5 5 Stage 1: Trust vs. Mistrust Infancy: Birth – 18 Months The first stage of the theory is the infants basic needs being met, which comes from the mother. For example, food, sustenance and comfort. The child's understandings of the world comes from the parents and the interactions they have with the child at this point. The major developmental task in infancy is to make sure the caregiver provides the basic needs so the child develops trust. Should the parents fail to provide a secure environment and to meet the child's basic needs the child will develop a sense of mistrust. While negative having some experiences with mistrust allows the infant to gain understanding of what constitutes dangerous situations later in life.

6 6 Stage 2: Autonomy vs. Shame Early Childhood: 18 Months – 3 years At this age children begin to gain control over eliminative functions and motor abilities and begin to explore there surroundings. The parents patience and encouragement help foster autonomy in the child. At this stage a child also develops their first interests. Highly restrictive parents may instil the child with a sense of doubt and reluctance to attempt new challenges. Toddlers gain increased muscular coordination and mobility and become capable of satisfying some of there own needs, such as washing, dressing and using the washroom themselves. If caregivers encourage self sufficient behaviour then the child has a sense of being able to handle many problems on there own- autonomy. If they do not motivate self sufficiency then the child begins to form fear and doubt about there ability to handle problems.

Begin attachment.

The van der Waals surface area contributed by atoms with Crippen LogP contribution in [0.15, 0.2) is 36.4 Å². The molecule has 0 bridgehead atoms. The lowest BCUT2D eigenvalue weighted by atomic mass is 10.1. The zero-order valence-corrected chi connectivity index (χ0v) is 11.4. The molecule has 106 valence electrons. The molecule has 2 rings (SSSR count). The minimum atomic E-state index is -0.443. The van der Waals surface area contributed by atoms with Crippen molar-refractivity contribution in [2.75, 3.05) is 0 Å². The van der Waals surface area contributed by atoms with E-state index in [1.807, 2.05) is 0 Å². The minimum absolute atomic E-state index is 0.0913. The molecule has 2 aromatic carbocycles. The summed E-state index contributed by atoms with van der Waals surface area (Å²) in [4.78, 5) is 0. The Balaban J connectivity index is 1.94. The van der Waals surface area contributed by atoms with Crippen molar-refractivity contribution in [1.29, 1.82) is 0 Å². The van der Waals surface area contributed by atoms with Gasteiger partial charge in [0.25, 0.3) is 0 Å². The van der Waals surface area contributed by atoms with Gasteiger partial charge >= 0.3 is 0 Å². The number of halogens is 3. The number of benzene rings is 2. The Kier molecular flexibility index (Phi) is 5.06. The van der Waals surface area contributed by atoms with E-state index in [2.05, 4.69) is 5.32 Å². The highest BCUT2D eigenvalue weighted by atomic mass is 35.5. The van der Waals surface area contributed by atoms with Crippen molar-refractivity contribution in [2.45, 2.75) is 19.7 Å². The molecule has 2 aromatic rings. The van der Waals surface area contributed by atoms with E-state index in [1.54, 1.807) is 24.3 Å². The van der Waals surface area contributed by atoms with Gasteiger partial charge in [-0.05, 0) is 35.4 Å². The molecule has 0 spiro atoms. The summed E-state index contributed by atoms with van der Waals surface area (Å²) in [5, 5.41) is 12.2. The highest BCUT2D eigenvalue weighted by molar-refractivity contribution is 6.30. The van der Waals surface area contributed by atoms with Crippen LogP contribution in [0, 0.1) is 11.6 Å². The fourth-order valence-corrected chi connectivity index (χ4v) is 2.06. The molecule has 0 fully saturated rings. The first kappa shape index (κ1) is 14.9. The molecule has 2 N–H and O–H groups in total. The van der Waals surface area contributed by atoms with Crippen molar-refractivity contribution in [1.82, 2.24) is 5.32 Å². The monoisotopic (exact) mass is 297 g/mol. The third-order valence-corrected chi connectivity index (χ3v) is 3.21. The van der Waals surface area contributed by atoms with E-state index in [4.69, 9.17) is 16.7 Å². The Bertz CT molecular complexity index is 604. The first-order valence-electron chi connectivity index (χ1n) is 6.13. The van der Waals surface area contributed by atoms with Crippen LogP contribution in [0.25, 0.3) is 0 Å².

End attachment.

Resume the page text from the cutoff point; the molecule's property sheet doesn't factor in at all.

7 7 Stage 3: Initiative vs. Guilt Play Age: 3- 5 years Initiative adds to autonomy the quality of undertaking, planning and attacking a task for the sake of just being active and on the move. The child begins to learn more about the world around them, learning basic skills and principles of physics. At this stage the child wants to begin and complete there own actions for a purpose. They are exposed to the feeling of guilt. They may feel guilty over things that logically should not cause guilt. They may feel guilt when this initiative does not produce desired results. Development of courage and independence is what sets in at this age.

8 8 Stage 4: Industry vs. Inferiority School Age: years Children at this are becoming more aware of themselves as individuals. They work hard at being responsible, being good and doing it right. They become more reasonable to share and cooperate. This becomes the critical age for self-confidence. Start recognizing there special talents and continue to discover interests as their education improves. If they are not allowed to discover own talents in their own time, they will develop a lack of motivation, low self esteem, and lethargy. They may become “couch potatoes” if they are not allowed to develop interests.